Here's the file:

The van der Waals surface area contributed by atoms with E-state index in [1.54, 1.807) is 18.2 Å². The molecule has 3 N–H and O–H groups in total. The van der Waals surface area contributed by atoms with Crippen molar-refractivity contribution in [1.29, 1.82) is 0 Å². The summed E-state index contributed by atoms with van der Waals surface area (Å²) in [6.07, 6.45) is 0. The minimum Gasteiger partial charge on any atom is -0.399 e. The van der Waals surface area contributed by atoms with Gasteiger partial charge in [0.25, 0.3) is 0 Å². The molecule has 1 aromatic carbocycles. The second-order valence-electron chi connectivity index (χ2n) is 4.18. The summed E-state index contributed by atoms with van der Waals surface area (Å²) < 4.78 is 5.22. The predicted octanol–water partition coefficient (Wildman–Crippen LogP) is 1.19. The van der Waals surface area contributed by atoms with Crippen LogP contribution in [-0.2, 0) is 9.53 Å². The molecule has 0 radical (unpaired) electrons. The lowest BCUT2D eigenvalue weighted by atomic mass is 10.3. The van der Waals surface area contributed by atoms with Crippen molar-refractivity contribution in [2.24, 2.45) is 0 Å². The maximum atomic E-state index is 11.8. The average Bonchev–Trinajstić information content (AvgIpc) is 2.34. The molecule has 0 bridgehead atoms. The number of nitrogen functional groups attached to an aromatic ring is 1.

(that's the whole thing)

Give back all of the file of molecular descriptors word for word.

The van der Waals surface area contributed by atoms with E-state index in [1.54, 1.807) is 18.2 Å². The molecule has 3 N–H and O–H groups in total. The van der Waals surface area contributed by atoms with Crippen molar-refractivity contribution in [1.29, 1.82) is 0 Å². The summed E-state index contributed by atoms with van der Waals surface area (Å²) in [6.07, 6.45) is 0. The minimum Gasteiger partial charge on any atom is -0.399 e. The van der Waals surface area contributed by atoms with Gasteiger partial charge in [0.25, 0.3) is 0 Å². The molecule has 1 aromatic carbocycles. The second-order valence-electron chi connectivity index (χ2n) is 4.18. The summed E-state index contributed by atoms with van der Waals surface area (Å²) < 4.78 is 5.22. The predicted octanol–water partition coefficient (Wildman–Crippen LogP) is 1.19. The van der Waals surface area contributed by atoms with Crippen LogP contribution in [-0.2, 0) is 9.53 Å². The molecule has 0 radical (unpaired) electrons. The lowest BCUT2D eigenvalue weighted by atomic mass is 10.3. The van der Waals surface area contributed by atoms with Crippen molar-refractivity contribution in [2.24, 2.45) is 0 Å². The maximum atomic E-state index is 11.8. The average Bonchev–Trinajstić information content (AvgIpc) is 2.34. The molecule has 0 bridgehead atoms. The number of nitrogen functional groups attached to an aromatic ring is 1.